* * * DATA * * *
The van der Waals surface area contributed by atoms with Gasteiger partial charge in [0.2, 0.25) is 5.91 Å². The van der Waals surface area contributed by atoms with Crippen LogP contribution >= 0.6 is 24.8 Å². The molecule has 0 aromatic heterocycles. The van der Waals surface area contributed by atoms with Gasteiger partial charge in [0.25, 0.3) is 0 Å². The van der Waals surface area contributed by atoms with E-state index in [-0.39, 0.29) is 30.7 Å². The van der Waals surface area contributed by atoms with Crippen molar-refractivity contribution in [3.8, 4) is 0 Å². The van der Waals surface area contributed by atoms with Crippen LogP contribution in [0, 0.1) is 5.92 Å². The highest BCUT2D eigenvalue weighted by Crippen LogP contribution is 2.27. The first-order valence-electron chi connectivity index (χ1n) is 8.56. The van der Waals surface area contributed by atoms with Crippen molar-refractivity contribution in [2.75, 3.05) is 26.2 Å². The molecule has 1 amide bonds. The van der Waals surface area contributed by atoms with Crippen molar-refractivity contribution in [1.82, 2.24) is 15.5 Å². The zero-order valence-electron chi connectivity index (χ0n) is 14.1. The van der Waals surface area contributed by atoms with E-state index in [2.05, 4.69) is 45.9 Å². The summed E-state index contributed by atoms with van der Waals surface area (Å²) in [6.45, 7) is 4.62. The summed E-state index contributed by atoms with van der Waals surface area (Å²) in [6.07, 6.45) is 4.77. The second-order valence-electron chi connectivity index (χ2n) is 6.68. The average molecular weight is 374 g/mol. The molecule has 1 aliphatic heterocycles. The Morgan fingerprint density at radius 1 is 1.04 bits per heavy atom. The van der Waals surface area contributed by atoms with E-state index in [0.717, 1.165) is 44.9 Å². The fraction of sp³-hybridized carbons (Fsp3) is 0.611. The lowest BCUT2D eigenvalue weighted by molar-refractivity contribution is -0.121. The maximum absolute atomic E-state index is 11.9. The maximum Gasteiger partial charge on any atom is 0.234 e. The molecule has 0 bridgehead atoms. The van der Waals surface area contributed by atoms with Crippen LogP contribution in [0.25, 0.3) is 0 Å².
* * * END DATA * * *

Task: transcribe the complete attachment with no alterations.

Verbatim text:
The van der Waals surface area contributed by atoms with Gasteiger partial charge in [0.2, 0.25) is 5.91 Å². The van der Waals surface area contributed by atoms with Crippen LogP contribution >= 0.6 is 24.8 Å². The molecule has 0 aromatic heterocycles. The van der Waals surface area contributed by atoms with Gasteiger partial charge in [0.25, 0.3) is 0 Å². The van der Waals surface area contributed by atoms with E-state index in [-0.39, 0.29) is 30.7 Å². The van der Waals surface area contributed by atoms with Crippen molar-refractivity contribution in [3.8, 4) is 0 Å². The van der Waals surface area contributed by atoms with Crippen LogP contribution in [0, 0.1) is 5.92 Å². The highest BCUT2D eigenvalue weighted by Crippen LogP contribution is 2.27. The first-order valence-electron chi connectivity index (χ1n) is 8.56. The van der Waals surface area contributed by atoms with Crippen molar-refractivity contribution in [2.75, 3.05) is 26.2 Å². The molecule has 1 amide bonds. The van der Waals surface area contributed by atoms with Crippen molar-refractivity contribution in [1.82, 2.24) is 15.5 Å². The zero-order valence-electron chi connectivity index (χ0n) is 14.1. The van der Waals surface area contributed by atoms with E-state index in [2.05, 4.69) is 45.9 Å². The summed E-state index contributed by atoms with van der Waals surface area (Å²) in [6.45, 7) is 4.62. The summed E-state index contributed by atoms with van der Waals surface area (Å²) in [6.07, 6.45) is 4.77. The second-order valence-electron chi connectivity index (χ2n) is 6.68. The average molecular weight is 374 g/mol. The molecule has 1 aliphatic heterocycles. The Morgan fingerprint density at radius 1 is 1.04 bits per heavy atom. The van der Waals surface area contributed by atoms with E-state index in [0.717, 1.165) is 44.9 Å². The fraction of sp³-hybridized carbons (Fsp3) is 0.611. The lowest BCUT2D eigenvalue weighted by molar-refractivity contribution is -0.121. The maximum absolute atomic E-state index is 11.9. The maximum Gasteiger partial charge on any atom is 0.234 e. The molecule has 0 bridgehead atoms. The van der Waals surface area contributed by atoms with Crippen LogP contribution in [0.25, 0.3) is 0 Å².